pub struct Session { /* private fields */ }
Expand description

The Session struct represents an active debug session.

Creating a session

The session can be created by calling the Session::auto_attach() function, which tries to automatically select a probe, and then connect to the target.

For more control, the Probe::attach() and Probe::attach_under_reset() methods can be used to open a Session from a specific Probe.


The Session is the common handle that gives a user exclusive access to an active probe. You can create and share a session between threads to enable multiple stakeholders (e.g. GDB and RTT) to access the target taking turns, by using Arc<Mutex<Session>>.

If you do so, make sure that both threads sleep in between tasks such that other stakeholders may take their turn.

To get access to a single Core from the Session, the Session::core() method can be used. Please see the Session::core() method for more usage guidelines.


Automatically creates a session with the first connected probe found.

Lists the available cores with their number and their type.

Attaches to the core with the given number.


Everytime you want to perform an operation on the chip, you need to get the Core handle with the Session::core() method. This Core handle is merely a view into the core and provides a convenient API surface.

All the state is stored in the Session handle.

The first time you call Session::core() for a specific core, it will run the attach/init sequences and return a handle to the Core.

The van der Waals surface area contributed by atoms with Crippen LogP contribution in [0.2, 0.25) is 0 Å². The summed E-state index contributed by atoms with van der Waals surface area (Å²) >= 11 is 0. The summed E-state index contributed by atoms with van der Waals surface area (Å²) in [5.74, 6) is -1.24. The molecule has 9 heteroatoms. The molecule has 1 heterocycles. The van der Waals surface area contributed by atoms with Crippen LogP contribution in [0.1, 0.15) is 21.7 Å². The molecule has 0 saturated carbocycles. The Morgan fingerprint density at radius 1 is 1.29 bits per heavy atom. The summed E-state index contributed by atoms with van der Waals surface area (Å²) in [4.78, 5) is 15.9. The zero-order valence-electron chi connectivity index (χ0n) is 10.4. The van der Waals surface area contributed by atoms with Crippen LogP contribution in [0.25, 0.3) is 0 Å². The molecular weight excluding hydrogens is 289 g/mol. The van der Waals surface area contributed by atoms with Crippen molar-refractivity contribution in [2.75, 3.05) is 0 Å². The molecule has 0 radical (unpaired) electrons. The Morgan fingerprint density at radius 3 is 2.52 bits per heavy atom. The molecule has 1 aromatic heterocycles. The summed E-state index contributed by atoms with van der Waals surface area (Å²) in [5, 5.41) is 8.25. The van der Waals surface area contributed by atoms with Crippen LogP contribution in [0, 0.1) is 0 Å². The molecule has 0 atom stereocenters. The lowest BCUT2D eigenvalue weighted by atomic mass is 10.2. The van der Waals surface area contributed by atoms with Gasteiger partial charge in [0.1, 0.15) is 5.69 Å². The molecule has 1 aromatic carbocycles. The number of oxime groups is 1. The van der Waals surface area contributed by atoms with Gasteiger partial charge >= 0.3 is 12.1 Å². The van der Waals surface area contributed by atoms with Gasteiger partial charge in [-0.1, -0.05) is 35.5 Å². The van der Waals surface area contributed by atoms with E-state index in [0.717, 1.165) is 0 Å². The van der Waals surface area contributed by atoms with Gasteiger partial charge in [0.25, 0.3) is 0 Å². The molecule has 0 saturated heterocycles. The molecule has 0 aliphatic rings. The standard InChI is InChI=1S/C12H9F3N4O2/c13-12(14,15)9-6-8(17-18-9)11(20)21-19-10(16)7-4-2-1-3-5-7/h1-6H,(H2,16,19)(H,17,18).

Every subsequent call is a no-op. It simply returns the handle for the user to use in further operations without calling any int sequences again.

It is strongly advised to never store the Core handle for any significant duration! Free it as fast as possible such that other stakeholders can have access to the Core too.

The idea behind this is: You need the smallest common denominator which you can share between threads. Since you sometimes need the Core, sometimes the Probe or sometimes the Target, the Session is the only common ground and the only handle you should actively store in your code.

Read available data from the SWO interface without waiting.

This method is only supported for ARM-based targets, and will return Error::ArchitectureRequired otherwise.

Returns an implementation of std::io::Read that wraps SwoAccess::read_swo.

The implementation buffers all available bytes from SwoAccess::read_swo on each std::io::Read::read, minimizing the chance of a target-side overflow event on which trace packets are lost.

Get the Arm probe interface.

Reads all the available ARM CoresightComponents of the currently attached target.

This will recursively parse the Romtable of the attached target and create a list of all the contained components.

Get the target description of the connected target.

Configure the target and probe for serial wire view (SWV) tracing.

Configure the target to stop emitting SWV trace data.

Begin tracing a memory address over SWV.

Stop tracing from a given SWV unit

👎 Deprecated:

Use the Session::target function instead

Returns the memory map of the target.

Return the Architecture of the currently connected chip.

Clears all hardware breakpoints on all cores

Trait Implementations

Formats the value using the given formatter. Read more

Executes the destructor for this type. Read more

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